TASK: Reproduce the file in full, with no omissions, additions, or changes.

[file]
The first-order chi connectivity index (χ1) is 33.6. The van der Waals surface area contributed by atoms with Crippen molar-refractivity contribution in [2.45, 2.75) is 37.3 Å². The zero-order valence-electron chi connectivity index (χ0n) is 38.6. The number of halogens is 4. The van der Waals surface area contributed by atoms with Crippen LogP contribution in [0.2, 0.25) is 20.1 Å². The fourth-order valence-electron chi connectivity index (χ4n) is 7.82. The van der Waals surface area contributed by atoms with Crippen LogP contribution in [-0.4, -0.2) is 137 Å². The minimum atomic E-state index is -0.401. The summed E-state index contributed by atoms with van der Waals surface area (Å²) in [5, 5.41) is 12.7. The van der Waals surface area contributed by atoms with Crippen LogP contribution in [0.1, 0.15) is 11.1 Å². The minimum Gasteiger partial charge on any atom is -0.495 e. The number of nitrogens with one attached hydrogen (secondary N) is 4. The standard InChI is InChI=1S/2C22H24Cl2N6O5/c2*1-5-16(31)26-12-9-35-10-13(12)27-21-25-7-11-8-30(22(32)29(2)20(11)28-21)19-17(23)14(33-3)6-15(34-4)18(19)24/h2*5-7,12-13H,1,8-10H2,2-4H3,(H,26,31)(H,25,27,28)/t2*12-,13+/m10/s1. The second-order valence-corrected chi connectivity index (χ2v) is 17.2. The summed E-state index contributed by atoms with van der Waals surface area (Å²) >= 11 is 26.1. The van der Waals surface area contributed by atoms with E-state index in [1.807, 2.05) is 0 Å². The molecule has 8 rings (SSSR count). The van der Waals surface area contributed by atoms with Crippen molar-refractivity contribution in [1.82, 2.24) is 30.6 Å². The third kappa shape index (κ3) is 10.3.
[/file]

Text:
The first-order chi connectivity index (χ1) is 33.6. The van der Waals surface area contributed by atoms with Crippen molar-refractivity contribution in [2.45, 2.75) is 37.3 Å². The zero-order valence-electron chi connectivity index (χ0n) is 38.6. The number of halogens is 4. The van der Waals surface area contributed by atoms with Crippen LogP contribution in [0.2, 0.25) is 20.1 Å². The fourth-order valence-electron chi connectivity index (χ4n) is 7.82. The van der Waals surface area contributed by atoms with Crippen LogP contribution in [-0.4, -0.2) is 137 Å². The minimum atomic E-state index is -0.401. The summed E-state index contributed by atoms with van der Waals surface area (Å²) in [5, 5.41) is 12.7. The van der Waals surface area contributed by atoms with Crippen LogP contribution in [0.1, 0.15) is 11.1 Å². The minimum Gasteiger partial charge on any atom is -0.495 e. The number of nitrogens with one attached hydrogen (secondary N) is 4. The standard InChI is InChI=1S/2C22H24Cl2N6O5/c2*1-5-16(31)26-12-9-35-10-13(12)27-21-25-7-11-8-30(22(32)29(2)20(11)28-21)19-17(23)14(33-3)6-15(34-4)18(19)24/h2*5-7,12-13H,1,8-10H2,2-4H3,(H,26,31)(H,25,27,28)/t2*12-,13+/m10/s1. The second-order valence-corrected chi connectivity index (χ2v) is 17.2. The summed E-state index contributed by atoms with van der Waals surface area (Å²) >= 11 is 26.1. The van der Waals surface area contributed by atoms with E-state index in [1.807, 2.05) is 0 Å². The molecule has 8 rings (SSSR count). The van der Waals surface area contributed by atoms with Crippen molar-refractivity contribution in [1.82, 2.24) is 30.6 Å². The third kappa shape index (κ3) is 10.3.